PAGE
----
Many of the most important Victorian footballers were goalkeepers, including innovative Scottish international Robert Gardner (pictured right), Ghanaian pioneer Arthur Wharton, and great exhibitionist William ‘Fatty’ Foulke. But in the earliest days of football, the goalkeeping position didn’t really exist.
The original FA Laws of the Game, from 1863, allowed any player to take a ‘fair catch’ and set the ball down for a free-kick. The first mention of a goal-keeper came in the separate Sheffield rules, which stated: ‘The goalkeeper is that player in the defending side who is for the time being nearest his own goal.’ It was a ‘last man back’ rule, meaning teams could effectively play ‘rush goalie’.
In 1871 the FA updated its rules to outlaw handling of the ball except by a designated goalkeeper. ‘A player shall not throw the ball nor pass it to another except in the case of the goalkeeper, who shall be allowed to use his hands for the protection of his goal,’ the rules stated.
But the Victorian goalkeeper was still very different to today’s goalie. He was allowed to handle the ball anywhere within his own half of the field (that rule wasn’t changed until 1912), and it was perfectly legal for burly forwards to knock the keeper over the goal-line with the ball. Victorian keepers wore the same kit and colours as their teammates, and only started wearing gloves towards the end of the 19th century.
Darlington keeper and secretary Charles Samuel Craven wrote in 1886 about the attributes and techniques required: ‘A good goalkeeper should not be less than 5ft 6in in height (the same in girth if he likes), active, cool, and have a good and quick eye. He should be a safe kick. In clearing the ball he should strike up in the air, so that the ball does not meet an opponent and rebound, He sometimes has eight yards to cover in next to no time, and as it is quicker to fall than to run, he should practice throwing himself down. When this art is acquired (and it cannot be done without practice) he will find it fairly useful.’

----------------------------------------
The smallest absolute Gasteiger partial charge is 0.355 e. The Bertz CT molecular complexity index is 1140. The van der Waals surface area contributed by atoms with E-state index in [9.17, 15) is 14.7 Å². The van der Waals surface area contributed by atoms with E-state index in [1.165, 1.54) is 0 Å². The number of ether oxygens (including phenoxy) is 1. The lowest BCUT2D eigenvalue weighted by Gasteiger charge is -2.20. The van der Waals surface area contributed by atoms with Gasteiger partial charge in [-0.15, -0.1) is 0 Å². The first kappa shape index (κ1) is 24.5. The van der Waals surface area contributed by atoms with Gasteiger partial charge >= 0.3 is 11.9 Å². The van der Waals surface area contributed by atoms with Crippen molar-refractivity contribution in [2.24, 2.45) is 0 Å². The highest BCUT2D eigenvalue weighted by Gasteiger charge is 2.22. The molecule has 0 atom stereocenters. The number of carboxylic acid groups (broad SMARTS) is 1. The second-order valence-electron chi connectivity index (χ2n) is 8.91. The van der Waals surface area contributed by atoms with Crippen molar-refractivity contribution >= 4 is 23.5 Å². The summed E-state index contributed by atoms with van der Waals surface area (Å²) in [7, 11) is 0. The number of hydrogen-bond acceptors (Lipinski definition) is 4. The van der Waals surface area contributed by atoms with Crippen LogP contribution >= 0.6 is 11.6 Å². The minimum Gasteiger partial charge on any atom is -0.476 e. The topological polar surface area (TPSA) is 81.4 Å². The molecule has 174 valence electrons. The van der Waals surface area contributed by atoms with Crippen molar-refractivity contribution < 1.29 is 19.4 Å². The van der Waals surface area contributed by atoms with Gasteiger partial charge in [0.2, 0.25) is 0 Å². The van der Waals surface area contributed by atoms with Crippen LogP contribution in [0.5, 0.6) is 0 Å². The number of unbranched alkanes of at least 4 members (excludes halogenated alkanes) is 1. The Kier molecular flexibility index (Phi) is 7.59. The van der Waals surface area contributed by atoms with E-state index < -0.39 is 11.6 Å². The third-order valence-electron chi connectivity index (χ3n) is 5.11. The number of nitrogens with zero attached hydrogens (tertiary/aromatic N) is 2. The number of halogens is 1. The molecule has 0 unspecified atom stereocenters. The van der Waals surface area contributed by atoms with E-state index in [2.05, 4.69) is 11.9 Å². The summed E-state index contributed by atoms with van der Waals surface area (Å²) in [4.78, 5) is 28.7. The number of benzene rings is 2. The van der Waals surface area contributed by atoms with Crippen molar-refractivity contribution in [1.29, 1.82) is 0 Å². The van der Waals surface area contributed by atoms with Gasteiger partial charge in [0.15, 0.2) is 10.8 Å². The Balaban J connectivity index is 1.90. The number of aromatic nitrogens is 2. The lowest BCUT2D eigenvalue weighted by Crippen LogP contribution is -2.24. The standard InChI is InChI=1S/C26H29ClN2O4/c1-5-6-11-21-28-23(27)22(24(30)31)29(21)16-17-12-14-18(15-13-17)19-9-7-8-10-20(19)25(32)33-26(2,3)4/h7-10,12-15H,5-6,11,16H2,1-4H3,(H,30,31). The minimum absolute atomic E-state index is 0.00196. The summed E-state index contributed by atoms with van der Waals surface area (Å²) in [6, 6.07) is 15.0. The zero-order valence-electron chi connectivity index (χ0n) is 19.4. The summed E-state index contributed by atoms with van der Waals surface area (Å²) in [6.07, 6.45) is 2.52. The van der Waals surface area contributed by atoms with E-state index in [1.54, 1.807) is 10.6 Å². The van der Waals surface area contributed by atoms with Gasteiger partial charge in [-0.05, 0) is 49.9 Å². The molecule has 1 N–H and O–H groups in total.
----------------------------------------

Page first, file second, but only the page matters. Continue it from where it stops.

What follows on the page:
One critic remarked, ‘The only particular in which Craven coincides with what a good goalkeeper should be is in height.’
Originally an outfield player, Scotland captain Robert Gardner started in goal for the first international match in 1872. He swapped positions with forward Robert Smith halfway through the game, but must have enjoyed his experience. Returning to his club Queen’s Park – of which he was co-founder and captain – he kept goal on a regular basis, and soon became football’s first great goalkeeper. Scottish football writer David Drummond Bone called him ‘the most extraordinary player of his day’. ‘When I remember the brilliant men who have since stood between the posts,’ wrote Bone, ‘I must confess that none ever used their hands and weight to greater advantage than Gardner.’ His great innovation was narrowing the angle. Previously, goalkeepers would stick rigidly to the goal-line, but Gardner realised that advancing towards the ball made things more difficult for attacking players. Gardner died of tuberculosis in 1887, aged 39.
This is an edited extract from The Victorian Football Miscellany, available now from all good book shops.